Tuesday, June 29, 2010

BioShock 2 (Xbox 360) Review

Three and a half years ago, there were three reasons I bought an Xbox 360 Pro console: Halo 3, Mass Effect, and BioShock. BioShock was the first of these released, launching in August 2007, and as I followed along with the development of the game my anticipation was high and I can say that I was not disappointed by the final result.

Dubbed the spiritual successor of System Shock 2, BioShock was a psychologically disturbing Single Player experience that took gamers into an underwater distopia called Rapture. Rapture was embroiled in a civil war and you were stranded there, stuck in the middle. What followed was one of the most engaging gaming experiences I've played in years, and with the way that BioShock ended it was pretty obvious that a sequel was never intended. So you can imagine that I was both pleasantly surprised and excited at the announcement of the game's sequel, however very quickly I started having both doubts and reservations.

The development of BioShock 2 was being headed up by a new internal studio of 2K Games' entitled 2K Marin, and not only was the game delayed, but three additional developers were brought onto the project; never a good sign. BioShock 2 was also going to include Multiplayer, something unneeded for the style of game that BioShock was, and the Single Player game's footage released thus far looked very actioned-up over the original. So, when the game launched this past February I decided to pass, content to keep playing through Mass Effect 2, however I found BioShock 2 on sale this past May and decided to take the plunge and return to Rapture.

The Single Player experience of BioShock 2 is set about a decade after the end of the original game, and it sees players taking on the role of a Big Daddy, one of the first prototype models created before the Bouncers and Rosie's were perfected. As Subject Delta, you awaken confused and disoriented and you're contacted by Tenenbaum, who's returned to Rapture herself. As you make your way to meet with Tenenbaum to learn what's happened in the last decade and how you can be reunited with your original Little Sister, events begin to unfold that sheds light on the new power in Rapture: Dr. Lamb and her cult, The Family. Like the original, scripted events and audio logs are key to fleshing out the world around you, but the "ghosts" you witnessed from the original game are gone.

Despite the fact that you're a Big Daddy, 2K Marin really didn't stray too far from the tried-and-true BioShock play style. Aside from having rather loud footsteps, you're fairly weak and not at all the hulking brute you've come to expect, and you can also use a whole variety of weapons, some new some old. So sadly, while you are a Big Daddy you really don't feel like one at all. You use Medkits, take Eve Hypos, have Plasmids, Hack machines, eat Food and drink Booze and do a whole lot of other uncharacteristic things that really detracts from the feel of being "Mr. Bubbles," yet as you get towards the end game, you'll come across some plot points that bring it all together. So you are a Big Daddy and you are well within what you should be as a prototype, but of course anyone picking up the game would expect to be a walking tank which is far from the truth.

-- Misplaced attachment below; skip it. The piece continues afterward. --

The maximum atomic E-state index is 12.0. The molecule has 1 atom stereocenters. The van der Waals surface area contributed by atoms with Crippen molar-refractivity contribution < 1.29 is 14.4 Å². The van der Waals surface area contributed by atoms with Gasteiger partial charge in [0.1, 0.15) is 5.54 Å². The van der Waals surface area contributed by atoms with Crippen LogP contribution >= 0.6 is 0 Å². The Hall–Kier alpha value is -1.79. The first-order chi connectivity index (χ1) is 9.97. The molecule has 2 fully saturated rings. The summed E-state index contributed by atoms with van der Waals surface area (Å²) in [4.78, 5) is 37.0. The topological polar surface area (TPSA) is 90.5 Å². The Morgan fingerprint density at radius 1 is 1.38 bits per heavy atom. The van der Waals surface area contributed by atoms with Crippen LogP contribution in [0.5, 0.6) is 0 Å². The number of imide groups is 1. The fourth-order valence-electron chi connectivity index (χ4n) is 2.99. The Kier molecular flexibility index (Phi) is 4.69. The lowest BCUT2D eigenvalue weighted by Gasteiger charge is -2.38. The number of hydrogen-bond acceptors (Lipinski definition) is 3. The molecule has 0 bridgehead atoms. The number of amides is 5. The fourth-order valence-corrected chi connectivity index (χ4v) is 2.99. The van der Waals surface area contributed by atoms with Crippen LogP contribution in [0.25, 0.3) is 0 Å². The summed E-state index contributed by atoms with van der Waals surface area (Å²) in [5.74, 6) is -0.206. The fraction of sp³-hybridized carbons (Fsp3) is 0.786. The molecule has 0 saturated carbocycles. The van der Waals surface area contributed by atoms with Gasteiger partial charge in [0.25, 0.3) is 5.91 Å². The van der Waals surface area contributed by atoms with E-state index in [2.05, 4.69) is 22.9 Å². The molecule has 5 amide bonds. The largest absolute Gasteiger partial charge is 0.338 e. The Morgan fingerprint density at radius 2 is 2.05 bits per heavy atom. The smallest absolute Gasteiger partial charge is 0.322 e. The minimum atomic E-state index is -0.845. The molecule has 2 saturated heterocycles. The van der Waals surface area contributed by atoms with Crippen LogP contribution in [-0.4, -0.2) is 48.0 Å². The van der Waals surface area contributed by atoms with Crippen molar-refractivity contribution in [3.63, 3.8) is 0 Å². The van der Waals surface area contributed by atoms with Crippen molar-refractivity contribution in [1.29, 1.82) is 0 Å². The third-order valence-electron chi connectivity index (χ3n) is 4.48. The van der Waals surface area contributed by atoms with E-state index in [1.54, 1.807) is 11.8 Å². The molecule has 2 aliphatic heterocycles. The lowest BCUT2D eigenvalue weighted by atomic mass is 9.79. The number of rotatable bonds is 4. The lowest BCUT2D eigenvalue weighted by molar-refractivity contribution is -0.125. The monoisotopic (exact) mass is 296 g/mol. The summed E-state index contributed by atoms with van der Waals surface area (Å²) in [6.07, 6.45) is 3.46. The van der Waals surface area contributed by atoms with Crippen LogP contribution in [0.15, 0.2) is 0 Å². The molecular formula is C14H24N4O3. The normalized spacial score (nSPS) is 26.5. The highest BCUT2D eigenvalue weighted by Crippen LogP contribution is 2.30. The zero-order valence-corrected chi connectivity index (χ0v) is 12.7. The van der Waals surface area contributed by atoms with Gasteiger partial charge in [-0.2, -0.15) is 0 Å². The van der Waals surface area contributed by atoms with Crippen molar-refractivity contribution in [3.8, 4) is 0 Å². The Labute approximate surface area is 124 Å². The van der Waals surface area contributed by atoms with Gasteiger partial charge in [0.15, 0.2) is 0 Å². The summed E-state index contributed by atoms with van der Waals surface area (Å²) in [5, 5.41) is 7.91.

As I mentioned, you are fragile so you have to play smart, using both weapons and Plasmids to good effect. Unlike the original game, which required you to switch between the two, you can now dual wield a Plasmid and Weapon apiece which makes for some very interesting combinations. You start of with the Drill, which you can use to smash people or spin up to, well, drill them. This uses Fuel, which is the ammo for the Drill, and when it's out, you're limited to the Drill's basic melee attack only. Another change from the original game is that you can now melee with all your weapons by pressing "B," but the Drill is the most powerful melee weapon at your disposal.

Aside from the Drill, you also get the signature Rivet Gun, and your Shotgun is a double barreled variant and the Tommy Gun has been replaced with a rather large Machine Gun that only a Big Daddy could lug around. The Grenade Launcher returns as before, and the Crossbow has been replaced with the Speargun. You also get a nifty Hack Tool which allows you to fire Hack Darts to Hack machines from a distance, and the Research Camera also returns but functions rather differently (more on that later). As before, every weapon save the Drill has three kinds of ammo that you can switch between, greatly altering the use of each weapon. The Rivet Gun, for example, has standard Rivets, Heavy Rivets that do a lot more damage, and Trap Rivets that stick to the floor, wall, or ceiling and leave a nasty surprise for any Splicer walking by.

The majority of the Plasmids you remember are back with a few tweaks, and some have been combined. Oddly enough, there's only two new Plasmids. Electro Bolt, Incinerate, and Telekinesis are your usual staples, and subsequent levels can now charge up and affect multiple targets. Enrage and Hypnotize Big Daddy have now been combined into Hypnotize, and subsequent levels now allow you to use this Plasmid on tougher enemies. Of the two new Plasmids, one is story-specific so I can't go into it, and the other is called Scout. Scout creates a phantom of yourself that can move ahead undetected to, well, scout for you. Really though, there's not much new on the Plasmid front, which is a little disappointing. There are a whole lot of new Tonics, however, and the amount of Gene Tonic Slots you can now buy at the Gatherer's Garden have increased substantially, and you'll need them! I honestly found many of these passive abilities more useful than a lot of the game's Plasmids!